As he approached the crowded pavements of Green Park Tube station and the Ritz Hotel, Robbie turned on the FOR HIRE sign, looked in his side-view mirror to see the cab behind do the same, and beyond that two other cabs between cars in busy Piccadilly were also alight.
At least a dozen hands shot up in the air, couples from the Ritz, black ties and velvet, and before their astonished eyes, Robbie, then Brendan plowed on by. As did the two other FOR HIRE cabs. This was unthinkable: a whole crowd of people were now yelling; some were running. A small mob of Londoners, incensed that here were cabbies violating a cardinal rule.
Robbie’s passenger—kidnapper, more to the point—twisted round and stared out of the back window at the fracas, which was now becoming a police fracas. There were uniforms around the Ritz and at least one police car had joined in.
“What the hell’s going on?”
“Don’t know.” Robbie was delighted with the now stalled traffic. “For God’s sake, get moving!”
“We’re stuck in traffic, aren’t we?” A couple of well-dressed middle-aged men had caught up with their cab and were banging on a window. Unfortunately, space opened and he had to drive forward. All the way down Piccadilly to the Circus, cars moved out of the way, right and left, as if every driver in front of him felt cold steel plugged against his neck.
Any other time, he thought glumly, nobody would have given an inch. You’d think he had the bloody Queen in his cab. He rounded Piccadilly Circus as far as Shaftesbury Avenue, where a hundred theatergoers should be wanting cabs if he weren’t too late.
“So how far’s Greenwich?”
A week away, he wanted to say. “Half hour, depending on traffic.”
Covent Garden, to Aldwych and the Strand. From here he could see Waterloo Bridge, but then so could the SOB behind him. Robbie guessed he’d better take it. There were plenty of places to get lost in in Southwark and Greenwich or wherever Wyatt Earp back there wanted to go.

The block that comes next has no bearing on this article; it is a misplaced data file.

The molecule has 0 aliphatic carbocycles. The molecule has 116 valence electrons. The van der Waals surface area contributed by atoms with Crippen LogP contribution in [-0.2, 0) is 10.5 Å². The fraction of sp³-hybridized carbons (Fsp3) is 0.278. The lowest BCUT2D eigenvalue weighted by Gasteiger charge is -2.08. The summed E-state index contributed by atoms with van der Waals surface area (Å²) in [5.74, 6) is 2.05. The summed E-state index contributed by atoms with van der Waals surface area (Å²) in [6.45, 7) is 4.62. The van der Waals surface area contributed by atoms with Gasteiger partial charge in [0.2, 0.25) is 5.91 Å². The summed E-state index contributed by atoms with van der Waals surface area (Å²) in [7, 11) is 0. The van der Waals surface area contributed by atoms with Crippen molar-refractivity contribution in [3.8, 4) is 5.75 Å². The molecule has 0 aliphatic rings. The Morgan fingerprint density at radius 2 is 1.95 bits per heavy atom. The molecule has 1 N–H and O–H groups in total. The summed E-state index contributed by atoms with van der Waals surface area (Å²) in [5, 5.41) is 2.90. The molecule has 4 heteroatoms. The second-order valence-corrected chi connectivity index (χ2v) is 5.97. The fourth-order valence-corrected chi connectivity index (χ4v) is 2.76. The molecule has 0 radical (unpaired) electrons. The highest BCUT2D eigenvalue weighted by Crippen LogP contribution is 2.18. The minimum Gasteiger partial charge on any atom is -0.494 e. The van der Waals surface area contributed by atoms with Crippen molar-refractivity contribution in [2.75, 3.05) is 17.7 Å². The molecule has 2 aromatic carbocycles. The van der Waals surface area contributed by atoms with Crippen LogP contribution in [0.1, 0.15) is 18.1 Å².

Robbie was really mad at himself for missing his chance with the Met at the Ritz. If only he’d wedged his cab in a little between curb and cars, or if only . . . if only, if only. Moreover, he’d now lost his pals, who had probably got jammed up with the cops.
“This is Waterloo Bridge,” he said. Might as well point out the landmarks.
“Let’s get the hell across it.”
Southwark at the other end was heavily populated. They’d be passing Waterloo Station, the Old Vic. Robbie idled at a light directly behind a new dove-gray Mercedes. What about a little accident? Just a rear-ender, maybe? That would bring the cops. It would also bring a furious owner, barreling out of the driver’s seat, back to the cab. And the gun. No, Robbie couldn’t involve anyone else.
The light changed. The pristine Merc moved on. Robbie moved too.
The traffic fanned out near Waterloo Station and Robbie was about to take a left when the voice from the rear seat said, “Here.”
Sharply, Robbie turned. “What?” “Here. Drive into Waterloo.”
“Waterloo Station? But you said Greenwich.” “No. Here.”
Robbie shook his head and pulled into the station.
Was this it, then? Robbie swallowed hard. The chips he’d eaten two hours ago threatened to make a return visit. They were hard in his stomach, like fear.
He was stopped in the line of cabs under the station’s long arch.
A hand thrust money through the open panel. It was not holding the gun. Two fifty-quid notes fluttered onto the seat. “Keep the change. You’re a helluva good driver.” The rear door opened and his passenger was gone.
Robbie sat frozen as the guy moved through the glass doors, faded fast into the crowd. For such a big man he was agile.
Not death, but a compliment.
Robbie was so dazed by the fact of being alive, he forgot for a moment that he’d just dropped off a killer. Do something, arsehole, don’t just sit here! he ordered himself. Ignoring the protests of the taxi rank chief, Robbie left his cab and ran inside, searching for the police. Had all the bloody cops in Waterloo taken a hike? He ran back outside and along the line of cabs, looking for drivers he knew. He found Brendan Small.
“He’s gone into the station. We’ve got to do something.” “What the hell’s going on, Rob?”
“Who else was following?”
“Don’t know. They just took it up.”
“My radio’s out,” said Robbie. “We’ve got to find him. He’s over six feet, black guy. Gray overcoat, red scarf. He killed two people in front of the Artemis Club.”
“What?” Brendan’s eyes grew wide. “He kills two people, then takes a train?”
From The Knowledge. Used with the permission of the publisher, Grove Atlantic. Copyright © 2018 by Martha Grimes.